Also, this thing about being "screamed at" by neighbours / people on buses / shop assistants, etc. Do people *honestly* scream their objection at the top of their lungs, going red in the face and ending up with a hoarse voice? In all the years I have been here I have never seen this, let alone experienced it.

Just curious, I guess...
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  #555  
Old 11.06.2008, 12:50
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Re: Swiss Manners

There is obviously a certain amount of melodrama applied to accounts, but I have seen people on trains and in the street screaming and shouting at someone in its literal sense.

Getting thrown out of a restaurant is obviously a metaphor. "asked to leave" may be more accurate, but lacks the high-octane drama of the moment. I don't think this is often material to the account though.

dave


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On the subject of Swiss Manners; I have a problem understanding some posters' accounts of experiences with reactions of Swiss people to various situations. When someone says they were "thrown out of a restaurant" for whatever perceived misdemeanour, is this really being "thrown out"? Where I was brought up, the act of being thrown out of an establishment usually involved the scruff of your neck and finding yourself outside on the pavement with a bootprint on your backside. Has this *honestly* happened to people here? Or at least something with the same ferocity??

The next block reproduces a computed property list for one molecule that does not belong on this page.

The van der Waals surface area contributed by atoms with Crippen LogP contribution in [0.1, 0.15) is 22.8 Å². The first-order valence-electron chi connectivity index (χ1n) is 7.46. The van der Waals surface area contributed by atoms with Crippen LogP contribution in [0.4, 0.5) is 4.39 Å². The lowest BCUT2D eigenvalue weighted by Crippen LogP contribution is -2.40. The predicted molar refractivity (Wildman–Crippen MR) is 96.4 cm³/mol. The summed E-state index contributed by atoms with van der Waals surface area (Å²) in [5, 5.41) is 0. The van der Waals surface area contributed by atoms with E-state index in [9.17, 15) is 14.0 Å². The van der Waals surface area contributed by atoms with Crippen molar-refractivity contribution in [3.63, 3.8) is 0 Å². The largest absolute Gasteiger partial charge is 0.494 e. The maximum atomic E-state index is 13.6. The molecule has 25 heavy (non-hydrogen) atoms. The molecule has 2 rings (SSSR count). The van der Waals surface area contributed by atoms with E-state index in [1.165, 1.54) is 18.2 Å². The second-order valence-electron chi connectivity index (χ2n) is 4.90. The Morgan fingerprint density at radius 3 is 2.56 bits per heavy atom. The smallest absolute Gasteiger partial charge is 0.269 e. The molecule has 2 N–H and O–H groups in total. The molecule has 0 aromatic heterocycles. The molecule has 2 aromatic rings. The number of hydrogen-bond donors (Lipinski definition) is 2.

Also, this thing about being "screamed at" by neighbours / people on buses / shop assistants, etc. Do people *honestly* scream their objection at the top of their lungs, going red in the face and ending up with a hoarse voice? In all the years I have been here I have never seen this, let alone experienced it.